A Microbiological Study of Nocardia, Legionella, and Mycoplasma Isolated from Lower Respiratory Tract Infections in Iraqi Patients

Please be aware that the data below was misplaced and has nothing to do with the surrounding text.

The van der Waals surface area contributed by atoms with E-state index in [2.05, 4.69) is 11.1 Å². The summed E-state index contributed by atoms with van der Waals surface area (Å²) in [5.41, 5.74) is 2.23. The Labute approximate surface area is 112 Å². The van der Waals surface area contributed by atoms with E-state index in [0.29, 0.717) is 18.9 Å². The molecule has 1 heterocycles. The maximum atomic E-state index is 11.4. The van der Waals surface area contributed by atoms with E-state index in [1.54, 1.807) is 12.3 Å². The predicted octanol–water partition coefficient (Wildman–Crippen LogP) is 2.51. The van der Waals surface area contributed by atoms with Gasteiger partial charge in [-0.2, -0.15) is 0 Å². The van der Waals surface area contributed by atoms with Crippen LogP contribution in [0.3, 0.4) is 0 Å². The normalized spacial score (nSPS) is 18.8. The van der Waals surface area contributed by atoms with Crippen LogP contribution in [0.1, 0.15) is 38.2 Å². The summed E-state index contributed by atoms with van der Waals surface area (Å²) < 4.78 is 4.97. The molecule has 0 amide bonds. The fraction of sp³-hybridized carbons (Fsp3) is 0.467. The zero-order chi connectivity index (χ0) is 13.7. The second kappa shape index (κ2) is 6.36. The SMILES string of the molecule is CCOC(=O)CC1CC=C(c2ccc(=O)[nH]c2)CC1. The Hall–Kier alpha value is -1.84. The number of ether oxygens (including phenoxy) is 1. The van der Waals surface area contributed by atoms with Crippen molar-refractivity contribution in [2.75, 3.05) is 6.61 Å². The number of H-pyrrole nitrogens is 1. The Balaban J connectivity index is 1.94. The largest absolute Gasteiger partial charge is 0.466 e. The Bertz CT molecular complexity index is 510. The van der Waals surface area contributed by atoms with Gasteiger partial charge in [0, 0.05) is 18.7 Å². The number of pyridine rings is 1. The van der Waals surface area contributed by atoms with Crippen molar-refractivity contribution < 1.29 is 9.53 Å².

A total of 295 patients suffering from lower respiratory tract infections, including bronchitis (99), pneumonia (156), and bronchiectasis (40), were enrolled in this prospective microbiological study. The patients were of two categories: 173 were immunocompromised (with underlying diseases), and 122 were immunocompetent. Two types of clinical specimens, including sputum (216) and bronchial wash (79), were collected from these patients. Direct examination, culture, and biochemical tests were performed to test for the presence of bacteria. A total of 311 bacterial isolates and 32 fungal growths were detected. The bacterial isolates were encountered from 62.8% of the immunocompromised patients and from 37.2% of the immunocompetent patients. Out of these, 311 isolates, 17 (4.8%) were relatively uncommon pathogens of the respiratory tract, namely 11 (3.5%) were Nocardia, 4 (1.3%) were Mycoplasma, and 2 (0.6%) were Legionella. The Nocardia isolates were fully sensitive to amikacin and cotrimoxazole, and Legionella isolates were fully sensitive to erythromycin, azithromycin, ciprofloxacin, and levofloxacin. Also, 294 common pathogens were isolated, namely Gram-positive (49.2%), Gram-negative (33.5%), and anaerobic (11.9%) bacteria.
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